A homemade Shiraz 2009 review
I had a comment from Yoni asking me to review some more affordable, bottom to middle of the range wines for a change. Well, I certainly do intend to do this. Having reviewed quite a few NIS 100 plus wines I have at least shown that spending this kind of money does not guarantee a descent wine. Indeed, some have been quite atrocious. However, many have been outstanding showing greater complexity and depth than their poorer brothers from the same winery.
I’m sure that this particular review was not exactly what Yoni had in mind although I hope he’ll find it of interest nonetheless. I intend to review a wine that cost me absolutely nothing!
The story goes like this. I was chatting to a few people at the shul Kiddush on Simchas Torah and they mentioned that there was a guy who sits at the other end of the shul who actually owns his own vineyard in the Beit Shemesh region and produces, along with his son-in-law, their own wine, all be it on a very small scale. They recommended I get to know him. I sought him out and we entered into a very long and enjoyable tête-à-tête, each I believe, impressing the other equality with knowledge and opinions.
The next Friday I had to go out to help someone with a computer problem. When I returned there was a bottle of wine waiting for me. My wife informed me that the son-in-law had dropped it off to me with a note that this was a Shiraz from 2009 and would I like to drink it and let him know what I thought. Well, this was something quite singular. I had the chance to review a homemade wine from an amateur specialist.
The wine bottle had no label on it and obviously came with no Teudas Hechshir (Kashrus Certificate). I made some discreet inquiries from local Rabbanim who vouched for the religiosity of the winemaker. Both the vineyard owner and his son-in law who I believe actually made the wine, were yiras shamayim frum Jews.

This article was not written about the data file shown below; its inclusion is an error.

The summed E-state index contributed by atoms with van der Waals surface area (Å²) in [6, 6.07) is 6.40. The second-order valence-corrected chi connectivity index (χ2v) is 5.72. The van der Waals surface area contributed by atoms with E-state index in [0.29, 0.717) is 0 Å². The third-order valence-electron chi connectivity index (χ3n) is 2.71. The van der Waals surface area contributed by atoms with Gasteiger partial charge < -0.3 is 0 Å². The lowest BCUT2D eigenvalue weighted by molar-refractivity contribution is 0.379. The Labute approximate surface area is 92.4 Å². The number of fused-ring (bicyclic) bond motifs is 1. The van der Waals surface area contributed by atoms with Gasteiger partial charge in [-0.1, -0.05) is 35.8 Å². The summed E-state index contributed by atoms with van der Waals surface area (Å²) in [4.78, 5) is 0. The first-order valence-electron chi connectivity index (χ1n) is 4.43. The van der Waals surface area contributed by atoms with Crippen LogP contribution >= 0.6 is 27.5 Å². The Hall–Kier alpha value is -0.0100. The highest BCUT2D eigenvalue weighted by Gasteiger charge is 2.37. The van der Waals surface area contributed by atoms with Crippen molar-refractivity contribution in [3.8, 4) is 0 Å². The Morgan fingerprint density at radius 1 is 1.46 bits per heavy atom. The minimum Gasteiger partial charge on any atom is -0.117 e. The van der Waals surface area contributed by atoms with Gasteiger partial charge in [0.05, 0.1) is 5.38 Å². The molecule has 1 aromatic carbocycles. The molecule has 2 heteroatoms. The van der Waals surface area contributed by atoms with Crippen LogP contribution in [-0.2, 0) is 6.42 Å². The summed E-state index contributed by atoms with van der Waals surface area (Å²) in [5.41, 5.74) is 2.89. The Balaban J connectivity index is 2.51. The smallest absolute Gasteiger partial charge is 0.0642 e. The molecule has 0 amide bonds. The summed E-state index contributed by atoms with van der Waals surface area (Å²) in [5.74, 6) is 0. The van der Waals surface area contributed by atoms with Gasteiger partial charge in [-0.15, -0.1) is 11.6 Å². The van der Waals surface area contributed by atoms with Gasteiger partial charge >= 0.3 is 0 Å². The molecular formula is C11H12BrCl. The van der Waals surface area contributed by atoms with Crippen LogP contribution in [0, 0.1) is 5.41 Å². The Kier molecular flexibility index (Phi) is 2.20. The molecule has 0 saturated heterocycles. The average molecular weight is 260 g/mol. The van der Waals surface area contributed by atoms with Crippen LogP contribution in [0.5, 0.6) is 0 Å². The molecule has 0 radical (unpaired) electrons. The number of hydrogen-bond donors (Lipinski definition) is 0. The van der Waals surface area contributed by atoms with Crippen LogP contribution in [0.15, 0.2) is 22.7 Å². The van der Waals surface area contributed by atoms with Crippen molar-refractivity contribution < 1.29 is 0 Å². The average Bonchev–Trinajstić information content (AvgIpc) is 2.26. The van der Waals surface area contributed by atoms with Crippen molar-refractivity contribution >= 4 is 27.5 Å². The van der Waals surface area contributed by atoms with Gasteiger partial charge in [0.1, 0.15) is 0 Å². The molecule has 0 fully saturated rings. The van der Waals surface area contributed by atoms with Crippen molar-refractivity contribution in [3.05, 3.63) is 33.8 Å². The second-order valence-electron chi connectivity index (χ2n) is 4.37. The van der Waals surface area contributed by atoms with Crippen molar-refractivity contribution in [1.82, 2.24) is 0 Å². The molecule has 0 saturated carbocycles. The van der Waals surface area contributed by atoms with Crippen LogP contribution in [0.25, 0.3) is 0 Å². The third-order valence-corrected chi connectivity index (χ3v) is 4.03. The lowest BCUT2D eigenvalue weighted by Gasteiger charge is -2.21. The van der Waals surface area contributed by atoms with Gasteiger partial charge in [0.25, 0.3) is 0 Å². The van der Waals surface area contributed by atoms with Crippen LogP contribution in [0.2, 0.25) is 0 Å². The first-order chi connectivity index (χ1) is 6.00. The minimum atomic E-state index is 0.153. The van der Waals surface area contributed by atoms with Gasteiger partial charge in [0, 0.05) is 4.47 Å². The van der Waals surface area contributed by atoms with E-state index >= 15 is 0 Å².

I had a chat with the son-in-law on Motzei Shabbos and he informed me that the Shiraz was 100% organic, made only from natural yeast of the grape skins with no commercial chemicals added whatsoever. The wine had been matured in glass demijohns (large jars) although I have no idea for how long before it was siphoned off into wine bottles.
I kept the Shiraz in my wine cooler set to 15 degrees for the week. Before going to shul I removed it from the cooler to let it warm up to almost room temperature. I estimate the temperature was around 18 to 19 degrees Celsius when we opened the bottle. We opened it on Friday night after we had come back from shul and let it breath for just over 15 minutes before pouring the wine into glasses. Another 5 minutes passed by whilst we got everyone to the Shabbos table and I finally got to recite Kiddush and drink the wine.
Upon pouring the wine I examined the colour of the Shiraz. The liquid was murky, opaque and full of sediment.
Colour was an earthy dark brown red. The sediment certainly did not put us off and was to be expected having not gone through any professional filtering process. In fact the sediment only added to its homemade charm.
Nose: I could not detect any fruit notes of any significance but there were plenty of green spices and something else. We spent a few minutes in vain trying to identify that something else. It wasn’t organic in nature, nor metallic or chemically. Perhaps it was a fresh warm rubber odour similar to clean clothes straight out the washing machine? My middle son however said that it kind of reminded him of olive oil from a bottle.
Kiddush recited we drank the wine. The initial taste was wild berry followed very quickly by a kind of (as my dear wife pointed out), a cherry wishniac liqueur character, old style brown cough syrup which reminded me somewhat of a Palwin No.10 from childhood (but without the sugary sweetness) and would you believe a slight taste of Marmite (vegetable yeast extract spread, popular in Britain)? Also present was fresh parsely and wet green leaves.
Finish brought a taste of soft tannins but having swallowed, virtually no aftertaste of any flavour was left in the mouth.
We left the remainder of the bottle until after HaMotzei and then drank it with challa, egg salad and shmalz herring, the tannins now having less of an influence on the palette. Again, once swallowed, there was little or no noticeable aftertaste.
With food, we found the Shiraz quite drinkable but perhaps a touch too much liqueur like (or sugarless cough syrup) in nature. The winemaker certainly has my respect and admiration for this fine wine which tasted a darn site better than many commercial wines we’ve tried.
A most interesting experience and one which I hope to repeat if they are kind enough to give me some other wines to try.